Sunday, March 22, 2009

Judges Says Donations Aren't Considered In Court Cases

Do campaign contributions donated to Luzerne County judicial candidates or sitting judges seeking retention affect the way they rule in court cases? Jennifer Learn-Andes posed a question to five of seven sitting judges to seek the answer. You will find her report in today's Times Leader.

Two lawyers appear in court. One donated thousands to the judge’s campaign and the other gave nothing. Will they be treated the same?

Absolutely, say five of the seven elected Luzerne County judges who accepted campaign donations from lawyers.

But getting people to believe that is a problem, said Shira Goodman, co-director of the nonprofit Pennsylvanians for Modern Courts.

There’s a growing public perception in Pennsylvania and nationally that judges can’t simply be impartial with donors who helped them get elected or pay off campaign debt, Goodman said.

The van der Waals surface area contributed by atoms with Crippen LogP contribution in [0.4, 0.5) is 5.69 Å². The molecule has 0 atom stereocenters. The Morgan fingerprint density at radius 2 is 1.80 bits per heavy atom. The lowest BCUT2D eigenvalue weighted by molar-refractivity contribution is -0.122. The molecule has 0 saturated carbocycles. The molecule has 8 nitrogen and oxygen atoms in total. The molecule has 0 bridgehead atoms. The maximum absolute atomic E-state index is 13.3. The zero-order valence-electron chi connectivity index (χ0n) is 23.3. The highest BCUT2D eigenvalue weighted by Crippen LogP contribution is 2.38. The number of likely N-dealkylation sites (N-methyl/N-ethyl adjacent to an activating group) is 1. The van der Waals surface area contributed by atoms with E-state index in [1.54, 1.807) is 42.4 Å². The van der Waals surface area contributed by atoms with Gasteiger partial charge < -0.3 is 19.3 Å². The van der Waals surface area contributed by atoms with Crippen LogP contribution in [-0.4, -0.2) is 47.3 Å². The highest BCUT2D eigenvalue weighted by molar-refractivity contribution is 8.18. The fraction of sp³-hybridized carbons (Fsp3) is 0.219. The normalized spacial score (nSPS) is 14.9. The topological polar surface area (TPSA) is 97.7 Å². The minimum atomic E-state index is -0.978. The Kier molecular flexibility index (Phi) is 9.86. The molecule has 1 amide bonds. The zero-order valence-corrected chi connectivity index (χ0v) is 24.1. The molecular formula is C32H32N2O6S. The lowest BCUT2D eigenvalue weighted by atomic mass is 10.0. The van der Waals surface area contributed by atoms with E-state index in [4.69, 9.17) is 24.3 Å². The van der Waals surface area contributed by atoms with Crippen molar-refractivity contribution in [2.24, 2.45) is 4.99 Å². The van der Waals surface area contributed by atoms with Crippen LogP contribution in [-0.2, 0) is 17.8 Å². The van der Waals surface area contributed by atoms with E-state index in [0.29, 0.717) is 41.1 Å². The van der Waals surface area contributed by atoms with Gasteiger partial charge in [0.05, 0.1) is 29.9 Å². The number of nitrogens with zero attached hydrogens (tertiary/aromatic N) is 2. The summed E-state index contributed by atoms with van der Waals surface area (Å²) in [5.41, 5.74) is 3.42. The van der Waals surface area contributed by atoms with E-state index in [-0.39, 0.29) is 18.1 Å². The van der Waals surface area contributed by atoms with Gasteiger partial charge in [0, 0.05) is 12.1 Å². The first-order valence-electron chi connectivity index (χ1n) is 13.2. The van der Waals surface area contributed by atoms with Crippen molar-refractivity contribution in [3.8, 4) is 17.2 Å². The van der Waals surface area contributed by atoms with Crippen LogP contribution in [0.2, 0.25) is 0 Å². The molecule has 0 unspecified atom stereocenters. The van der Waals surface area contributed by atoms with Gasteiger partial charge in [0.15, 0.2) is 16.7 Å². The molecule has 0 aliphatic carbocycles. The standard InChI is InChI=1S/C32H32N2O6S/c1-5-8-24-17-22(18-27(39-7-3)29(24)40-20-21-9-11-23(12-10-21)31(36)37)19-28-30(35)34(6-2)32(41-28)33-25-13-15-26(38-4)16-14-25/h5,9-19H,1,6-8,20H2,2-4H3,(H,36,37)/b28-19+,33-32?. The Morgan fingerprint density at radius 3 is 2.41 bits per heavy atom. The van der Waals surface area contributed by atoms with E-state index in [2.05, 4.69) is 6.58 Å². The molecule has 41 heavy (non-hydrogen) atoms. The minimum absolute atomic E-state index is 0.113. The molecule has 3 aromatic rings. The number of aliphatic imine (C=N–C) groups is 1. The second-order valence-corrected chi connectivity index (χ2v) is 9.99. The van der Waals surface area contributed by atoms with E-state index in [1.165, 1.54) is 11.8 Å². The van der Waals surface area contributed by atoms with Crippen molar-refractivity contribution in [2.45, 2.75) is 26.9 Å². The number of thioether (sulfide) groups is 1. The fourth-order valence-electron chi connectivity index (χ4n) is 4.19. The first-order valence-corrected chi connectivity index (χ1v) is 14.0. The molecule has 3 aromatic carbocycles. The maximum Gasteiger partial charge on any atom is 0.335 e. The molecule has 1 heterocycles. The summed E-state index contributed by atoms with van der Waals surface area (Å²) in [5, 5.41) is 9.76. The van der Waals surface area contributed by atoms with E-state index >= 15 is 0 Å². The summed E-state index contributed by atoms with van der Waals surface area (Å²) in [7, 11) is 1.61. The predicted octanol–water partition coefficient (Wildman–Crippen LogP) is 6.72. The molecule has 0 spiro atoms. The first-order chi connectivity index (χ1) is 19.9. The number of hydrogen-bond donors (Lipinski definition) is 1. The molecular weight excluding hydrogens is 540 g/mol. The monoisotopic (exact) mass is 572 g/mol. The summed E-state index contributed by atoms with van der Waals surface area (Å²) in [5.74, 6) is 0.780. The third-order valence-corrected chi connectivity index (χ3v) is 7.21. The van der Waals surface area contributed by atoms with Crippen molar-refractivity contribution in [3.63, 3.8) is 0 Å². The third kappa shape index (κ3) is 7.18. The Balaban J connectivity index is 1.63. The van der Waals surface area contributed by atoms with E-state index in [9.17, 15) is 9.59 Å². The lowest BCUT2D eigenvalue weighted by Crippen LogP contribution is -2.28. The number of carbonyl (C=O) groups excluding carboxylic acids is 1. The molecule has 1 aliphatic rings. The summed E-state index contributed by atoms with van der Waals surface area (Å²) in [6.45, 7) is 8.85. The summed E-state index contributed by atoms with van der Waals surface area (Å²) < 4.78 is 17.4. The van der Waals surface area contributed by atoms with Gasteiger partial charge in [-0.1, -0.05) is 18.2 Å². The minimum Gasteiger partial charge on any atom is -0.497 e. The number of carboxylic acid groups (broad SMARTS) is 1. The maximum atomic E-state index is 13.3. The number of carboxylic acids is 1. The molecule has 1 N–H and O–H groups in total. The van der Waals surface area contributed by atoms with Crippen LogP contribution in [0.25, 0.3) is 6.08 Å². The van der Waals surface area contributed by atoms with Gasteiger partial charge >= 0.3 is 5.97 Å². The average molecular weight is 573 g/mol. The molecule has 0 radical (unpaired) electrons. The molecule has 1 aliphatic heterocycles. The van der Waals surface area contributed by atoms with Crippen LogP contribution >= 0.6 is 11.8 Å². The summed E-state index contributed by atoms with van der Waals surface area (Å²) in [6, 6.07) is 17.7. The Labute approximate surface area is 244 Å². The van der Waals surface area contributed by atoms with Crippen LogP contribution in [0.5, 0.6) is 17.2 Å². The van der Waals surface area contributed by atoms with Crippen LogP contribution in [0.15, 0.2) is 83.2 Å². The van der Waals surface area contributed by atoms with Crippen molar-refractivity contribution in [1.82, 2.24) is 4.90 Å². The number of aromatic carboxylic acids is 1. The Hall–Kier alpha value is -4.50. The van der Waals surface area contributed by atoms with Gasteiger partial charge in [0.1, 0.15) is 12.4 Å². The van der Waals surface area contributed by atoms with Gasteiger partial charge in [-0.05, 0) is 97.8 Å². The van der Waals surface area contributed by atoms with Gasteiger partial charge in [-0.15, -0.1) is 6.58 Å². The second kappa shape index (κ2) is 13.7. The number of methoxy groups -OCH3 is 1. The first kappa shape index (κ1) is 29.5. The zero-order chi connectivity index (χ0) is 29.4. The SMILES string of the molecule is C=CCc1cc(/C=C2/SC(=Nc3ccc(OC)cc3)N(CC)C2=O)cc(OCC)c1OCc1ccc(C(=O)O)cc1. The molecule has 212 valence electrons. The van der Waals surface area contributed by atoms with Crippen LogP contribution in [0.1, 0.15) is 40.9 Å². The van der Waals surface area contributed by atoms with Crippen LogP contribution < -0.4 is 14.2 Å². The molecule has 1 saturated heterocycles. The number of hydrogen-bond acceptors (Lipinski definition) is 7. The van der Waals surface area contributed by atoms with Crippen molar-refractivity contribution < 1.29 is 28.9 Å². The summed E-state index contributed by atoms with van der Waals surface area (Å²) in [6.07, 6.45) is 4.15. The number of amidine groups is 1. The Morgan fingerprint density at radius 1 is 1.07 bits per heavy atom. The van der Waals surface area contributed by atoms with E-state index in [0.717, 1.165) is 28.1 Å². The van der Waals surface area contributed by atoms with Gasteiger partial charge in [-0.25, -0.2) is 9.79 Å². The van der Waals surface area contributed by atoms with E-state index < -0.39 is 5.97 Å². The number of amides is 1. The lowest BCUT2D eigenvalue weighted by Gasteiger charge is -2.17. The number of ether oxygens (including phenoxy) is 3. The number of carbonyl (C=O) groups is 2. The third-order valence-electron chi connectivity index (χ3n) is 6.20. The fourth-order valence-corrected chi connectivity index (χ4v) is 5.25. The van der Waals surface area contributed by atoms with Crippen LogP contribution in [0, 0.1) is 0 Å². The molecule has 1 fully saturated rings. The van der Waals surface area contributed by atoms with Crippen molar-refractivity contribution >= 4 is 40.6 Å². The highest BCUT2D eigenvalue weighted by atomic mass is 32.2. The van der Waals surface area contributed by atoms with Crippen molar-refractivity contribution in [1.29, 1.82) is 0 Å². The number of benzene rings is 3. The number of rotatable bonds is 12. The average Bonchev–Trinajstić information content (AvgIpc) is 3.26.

“With the courts, perception is reality. Even if that perception is wrong, people don’t think they’re getting a fair shake. That undermines the whole system,” Goodman said.

“You don’t want anyone to say, ‘I wonder if my lawyer gave money to the judge.’ ”

My personal belief is that campaign donations should be limited. Attorneys like Mike Butera just don't seem to get it. Jerry Lynott of the Times Leader writes the following information in his story yesterday.

When attorney Michael Butera learned the campaign committee to retain Luzerne County Judge Michael Conahan was accepting donations from members of the bar in 2003, he contributed $10,000.

The contribution came nearly a year after Conahan awarded Butera $931,452 in a non-jury trial for injuries suffered in a bicycle accident.

It was the largest single amount the Hughestown attorney said he gave to a candidate and was totally voluntary.

It raises no concerns for me,” Butera said Friday. “Judge Conahan never asked me for a penny.”
It may not raise a concern for you Mike, but it certainly taints the public's perception of the judiciary and would appear to cast doubt, something the Judicial Canons try to address.

Previously I wrote how former Judge Ciavarella donated $12,500.00 to the Luzerne County Democratic Party during his retention campaign. How does a Republican feel if he would go before Ciavarella? Would he/she stand a chance? Ask Lou Barletta when Ciavarella ruled on the address of Michael Marsicano during his mayoral campaign in 2007.

1 comment:

Anonymous said...

Looks to me like a pay back